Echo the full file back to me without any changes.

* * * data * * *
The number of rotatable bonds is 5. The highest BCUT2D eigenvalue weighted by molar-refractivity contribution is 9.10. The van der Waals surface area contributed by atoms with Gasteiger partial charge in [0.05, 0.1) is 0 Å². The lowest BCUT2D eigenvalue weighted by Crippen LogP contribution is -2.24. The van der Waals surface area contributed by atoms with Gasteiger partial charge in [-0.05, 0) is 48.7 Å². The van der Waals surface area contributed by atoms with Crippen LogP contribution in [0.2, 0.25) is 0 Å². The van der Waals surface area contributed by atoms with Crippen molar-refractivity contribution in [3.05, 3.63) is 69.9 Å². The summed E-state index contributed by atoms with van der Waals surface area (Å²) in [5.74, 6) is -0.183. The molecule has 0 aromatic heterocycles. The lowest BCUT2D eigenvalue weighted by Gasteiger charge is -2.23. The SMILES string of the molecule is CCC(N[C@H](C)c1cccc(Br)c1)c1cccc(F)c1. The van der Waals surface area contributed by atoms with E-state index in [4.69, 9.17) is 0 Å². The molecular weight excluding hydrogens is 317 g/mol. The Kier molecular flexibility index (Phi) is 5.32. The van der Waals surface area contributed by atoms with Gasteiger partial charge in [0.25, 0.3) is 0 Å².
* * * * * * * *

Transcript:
The number of rotatable bonds is 5. The highest BCUT2D eigenvalue weighted by molar-refractivity contribution is 9.10. The van der Waals surface area contributed by atoms with Gasteiger partial charge in [0.05, 0.1) is 0 Å². The lowest BCUT2D eigenvalue weighted by Crippen LogP contribution is -2.24. The van der Waals surface area contributed by atoms with Gasteiger partial charge in [-0.05, 0) is 48.7 Å². The van der Waals surface area contributed by atoms with Crippen LogP contribution in [0.2, 0.25) is 0 Å². The van der Waals surface area contributed by atoms with Crippen molar-refractivity contribution in [3.05, 3.63) is 69.9 Å². The summed E-state index contributed by atoms with van der Waals surface area (Å²) in [5.74, 6) is -0.183. The molecule has 0 aromatic heterocycles. The lowest BCUT2D eigenvalue weighted by Gasteiger charge is -2.23. The SMILES string of the molecule is CCC(N[C@H](C)c1cccc(Br)c1)c1cccc(F)c1. The van der Waals surface area contributed by atoms with E-state index in [4.69, 9.17) is 0 Å². The molecular weight excluding hydrogens is 317 g/mol. The Kier molecular flexibility index (Phi) is 5.32. The van der Waals surface area contributed by atoms with Gasteiger partial charge in [0.25, 0.3) is 0 Å².